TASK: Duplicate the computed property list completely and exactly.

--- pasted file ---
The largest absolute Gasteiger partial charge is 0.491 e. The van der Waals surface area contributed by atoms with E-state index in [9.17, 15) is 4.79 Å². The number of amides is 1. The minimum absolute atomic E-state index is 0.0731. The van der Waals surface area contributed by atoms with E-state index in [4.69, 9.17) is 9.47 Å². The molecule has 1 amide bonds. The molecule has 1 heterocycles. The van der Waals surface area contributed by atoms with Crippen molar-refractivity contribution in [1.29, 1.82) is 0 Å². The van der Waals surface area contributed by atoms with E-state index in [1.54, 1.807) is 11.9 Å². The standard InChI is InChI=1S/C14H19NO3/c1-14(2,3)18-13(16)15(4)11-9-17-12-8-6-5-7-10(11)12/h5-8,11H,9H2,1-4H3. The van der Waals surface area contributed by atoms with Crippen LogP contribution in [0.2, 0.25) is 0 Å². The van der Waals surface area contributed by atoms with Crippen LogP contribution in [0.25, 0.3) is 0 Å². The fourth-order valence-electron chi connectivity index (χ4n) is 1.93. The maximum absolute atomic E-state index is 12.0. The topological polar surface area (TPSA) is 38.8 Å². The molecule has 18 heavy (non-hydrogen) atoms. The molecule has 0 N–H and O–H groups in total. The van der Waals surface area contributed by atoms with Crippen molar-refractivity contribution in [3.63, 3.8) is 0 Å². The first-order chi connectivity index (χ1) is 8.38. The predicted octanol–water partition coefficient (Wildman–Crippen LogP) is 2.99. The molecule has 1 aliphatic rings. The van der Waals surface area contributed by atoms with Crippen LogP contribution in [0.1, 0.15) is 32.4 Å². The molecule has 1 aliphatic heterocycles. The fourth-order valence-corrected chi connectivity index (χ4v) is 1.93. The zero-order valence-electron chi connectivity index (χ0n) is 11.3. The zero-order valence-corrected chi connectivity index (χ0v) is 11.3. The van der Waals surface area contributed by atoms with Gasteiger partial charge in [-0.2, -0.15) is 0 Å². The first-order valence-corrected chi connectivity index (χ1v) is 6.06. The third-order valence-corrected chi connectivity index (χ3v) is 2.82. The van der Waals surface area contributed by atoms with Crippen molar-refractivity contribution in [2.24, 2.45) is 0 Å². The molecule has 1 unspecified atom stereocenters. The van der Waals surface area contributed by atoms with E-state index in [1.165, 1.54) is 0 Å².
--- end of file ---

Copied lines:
The largest absolute Gasteiger partial charge is 0.491 e. The van der Waals surface area contributed by atoms with E-state index in [9.17, 15) is 4.79 Å². The number of amides is 1. The minimum absolute atomic E-state index is 0.0731. The van der Waals surface area contributed by atoms with E-state index in [4.69, 9.17) is 9.47 Å². The molecule has 1 amide bonds. The molecule has 1 heterocycles. The van der Waals surface area contributed by atoms with Crippen molar-refractivity contribution in [1.29, 1.82) is 0 Å². The van der Waals surface area contributed by atoms with E-state index in [1.54, 1.807) is 11.9 Å². The standard InChI is InChI=1S/C14H19NO3/c1-14(2,3)18-13(16)15(4)11-9-17-12-8-6-5-7-10(11)12/h5-8,11H,9H2,1-4H3. The van der Waals surface area contributed by atoms with Crippen LogP contribution in [0.2, 0.25) is 0 Å². The van der Waals surface area contributed by atoms with Crippen LogP contribution in [0.25, 0.3) is 0 Å². The fourth-order valence-electron chi connectivity index (χ4n) is 1.93. The maximum absolute atomic E-state index is 12.0. The topological polar surface area (TPSA) is 38.8 Å². The molecule has 18 heavy (non-hydrogen) atoms. The molecule has 0 N–H and O–H groups in total. The van der Waals surface area contributed by atoms with Crippen molar-refractivity contribution in [3.63, 3.8) is 0 Å². The first-order chi connectivity index (χ1) is 8.38. The predicted octanol–water partition coefficient (Wildman–Crippen LogP) is 2.99. The molecule has 1 aliphatic rings. The van der Waals surface area contributed by atoms with Crippen LogP contribution in [0.1, 0.15) is 32.4 Å². The molecule has 1 aliphatic heterocycles. The fourth-order valence-corrected chi connectivity index (χ4v) is 1.93. The zero-order valence-electron chi connectivity index (χ0n) is 11.3. The zero-order valence-corrected chi connectivity index (χ0v) is 11.3. The van der Waals surface area contributed by atoms with Gasteiger partial charge in [-0.2, -0.15) is 0 Å². The first-order valence-corrected chi connectivity index (χ1v) is 6.06. The third-order valence-corrected chi connectivity index (χ3v) is 2.82. The van der Waals surface area contributed by atoms with Crippen molar-refractivity contribution in [2.24, 2.45) is 0 Å². The molecule has 1 unspecified atom stereocenters. The van der Waals surface area contributed by atoms with E-state index in [1.165, 1.54) is 0 Å².